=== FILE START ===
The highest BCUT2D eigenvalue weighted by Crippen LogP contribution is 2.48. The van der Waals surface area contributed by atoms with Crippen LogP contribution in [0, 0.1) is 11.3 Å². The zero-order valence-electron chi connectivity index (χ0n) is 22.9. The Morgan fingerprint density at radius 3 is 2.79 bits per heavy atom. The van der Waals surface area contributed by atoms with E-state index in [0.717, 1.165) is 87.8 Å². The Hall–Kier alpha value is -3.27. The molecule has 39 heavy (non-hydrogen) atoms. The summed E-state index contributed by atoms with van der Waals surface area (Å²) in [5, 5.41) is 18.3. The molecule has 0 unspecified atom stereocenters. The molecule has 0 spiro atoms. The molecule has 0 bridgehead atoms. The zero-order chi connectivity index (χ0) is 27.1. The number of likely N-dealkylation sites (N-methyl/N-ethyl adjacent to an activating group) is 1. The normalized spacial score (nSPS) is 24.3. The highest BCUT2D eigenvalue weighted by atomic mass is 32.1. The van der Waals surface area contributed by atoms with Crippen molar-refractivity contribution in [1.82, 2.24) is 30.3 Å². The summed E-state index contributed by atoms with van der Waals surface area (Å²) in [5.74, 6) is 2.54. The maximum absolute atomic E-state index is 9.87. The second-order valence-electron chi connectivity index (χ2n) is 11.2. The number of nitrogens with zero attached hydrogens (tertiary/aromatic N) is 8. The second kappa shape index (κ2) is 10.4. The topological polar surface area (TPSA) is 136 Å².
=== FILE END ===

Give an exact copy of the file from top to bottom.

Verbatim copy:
The highest BCUT2D eigenvalue weighted by Crippen LogP contribution is 2.48. The van der Waals surface area contributed by atoms with Crippen LogP contribution in [0, 0.1) is 11.3 Å². The zero-order valence-electron chi connectivity index (χ0n) is 22.9. The Morgan fingerprint density at radius 3 is 2.79 bits per heavy atom. The van der Waals surface area contributed by atoms with E-state index in [0.717, 1.165) is 87.8 Å². The Hall–Kier alpha value is -3.27. The molecule has 39 heavy (non-hydrogen) atoms. The summed E-state index contributed by atoms with van der Waals surface area (Å²) in [5, 5.41) is 18.3. The molecule has 0 unspecified atom stereocenters. The molecule has 0 spiro atoms. The molecule has 0 bridgehead atoms. The zero-order chi connectivity index (χ0) is 27.1. The number of likely N-dealkylation sites (N-methyl/N-ethyl adjacent to an activating group) is 1. The normalized spacial score (nSPS) is 24.3. The highest BCUT2D eigenvalue weighted by atomic mass is 32.1. The van der Waals surface area contributed by atoms with Crippen molar-refractivity contribution in [1.82, 2.24) is 30.3 Å². The summed E-state index contributed by atoms with van der Waals surface area (Å²) in [5.74, 6) is 2.54. The maximum absolute atomic E-state index is 9.87. The second-order valence-electron chi connectivity index (χ2n) is 11.2. The number of nitrogens with zero attached hydrogens (tertiary/aromatic N) is 8. The second kappa shape index (κ2) is 10.4. The topological polar surface area (TPSA) is 136 Å².